Format

Send to

Choose Destination
J Am Chem Soc. 2003 Oct 29;125(43):13084-93.

The plumber's nightmare: a new morphology in block copolymer-ceramic nanocomposites and mesoporous aluminosilicates.

Author information

1
Department of Materials Science and Engineering, 329 Bard Hall, Cornell University, Ithaca, New York 14853-1501, USA.

Abstract

A novel cubic bicontinuous morphology is found in polymer-ceramic nanocomposites and mesoporous aluminosilicates that are derived by an amphiphilic diblock copolymer, poly(isoprene-b-ethylene oxide) (PI-b-PEO), used as a structure-directing agent for an inorganic aluminosilicate. Small-angle X-ray scattering (SAXS) was employed to unambiguously identify the Im(-)3m crystallographic symmetry of the materials by fitting individual Bragg peak positions in the two-dimensional X-ray images. Structure factor calculations, in conjunction with results from transmission electron microscopy, were used to narrow the range of possible structures consistent with the symmetry and showed the plumber's nightmare morphology to be consistent with the data. The samples are made by deposition onto a substrate that imposes a strain field, generating a lattice distortion. This distortion is quantitatively analyzed and shown to have resulted in shrinkage of the crystallites by approximately one-third in a direction perpendicular to the substrate, in both as-made composites and calcined ceramic materials. Finally, the observation of the bicontinuous block-copolymer-derived hybrid morphology is discussed in the context of a pseudo-ternary morphology diagram and compared to existing studies of ternary phase diagrams of amphiphiles in a mixture of two solvents. The calcined mesoporous materials have potential applications in the fields of catalysis, separation technology, and microelectronics.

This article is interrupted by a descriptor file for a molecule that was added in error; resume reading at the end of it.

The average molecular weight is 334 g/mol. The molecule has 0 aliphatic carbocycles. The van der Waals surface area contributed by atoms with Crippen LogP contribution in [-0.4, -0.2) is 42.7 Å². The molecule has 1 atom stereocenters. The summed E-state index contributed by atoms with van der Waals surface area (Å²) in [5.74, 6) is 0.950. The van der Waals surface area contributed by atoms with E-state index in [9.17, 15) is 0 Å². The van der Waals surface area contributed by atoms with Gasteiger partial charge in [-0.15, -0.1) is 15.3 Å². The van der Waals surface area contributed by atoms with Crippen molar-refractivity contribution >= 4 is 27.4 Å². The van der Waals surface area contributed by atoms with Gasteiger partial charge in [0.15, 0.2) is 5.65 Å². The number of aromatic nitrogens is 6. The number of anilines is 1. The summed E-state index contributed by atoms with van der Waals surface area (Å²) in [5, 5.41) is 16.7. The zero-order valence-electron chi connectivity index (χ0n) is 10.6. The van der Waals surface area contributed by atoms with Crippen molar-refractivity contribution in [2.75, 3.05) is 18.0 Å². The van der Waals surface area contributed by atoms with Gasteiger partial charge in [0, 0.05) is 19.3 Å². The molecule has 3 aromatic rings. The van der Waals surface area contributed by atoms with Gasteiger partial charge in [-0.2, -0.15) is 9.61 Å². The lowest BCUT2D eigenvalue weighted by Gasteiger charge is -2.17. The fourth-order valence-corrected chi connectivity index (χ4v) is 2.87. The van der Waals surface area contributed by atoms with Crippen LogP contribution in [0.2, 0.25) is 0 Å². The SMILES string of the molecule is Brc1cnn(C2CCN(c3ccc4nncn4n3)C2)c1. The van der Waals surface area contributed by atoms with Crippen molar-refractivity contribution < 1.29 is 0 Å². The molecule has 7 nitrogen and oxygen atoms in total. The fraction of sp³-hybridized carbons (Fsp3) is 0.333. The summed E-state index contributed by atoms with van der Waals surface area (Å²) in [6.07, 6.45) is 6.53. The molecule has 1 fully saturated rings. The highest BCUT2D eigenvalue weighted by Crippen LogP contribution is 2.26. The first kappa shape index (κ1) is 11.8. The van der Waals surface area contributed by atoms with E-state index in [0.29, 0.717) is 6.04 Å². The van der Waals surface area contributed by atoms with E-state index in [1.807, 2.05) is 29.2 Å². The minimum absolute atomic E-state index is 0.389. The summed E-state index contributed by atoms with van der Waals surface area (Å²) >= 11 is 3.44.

PMID:
14570481
DOI:
10.1021/ja0355170
[Indexed for MEDLINE]

Supplemental Content

Full text links

Icon for American Chemical Society
Loading ...
Support Center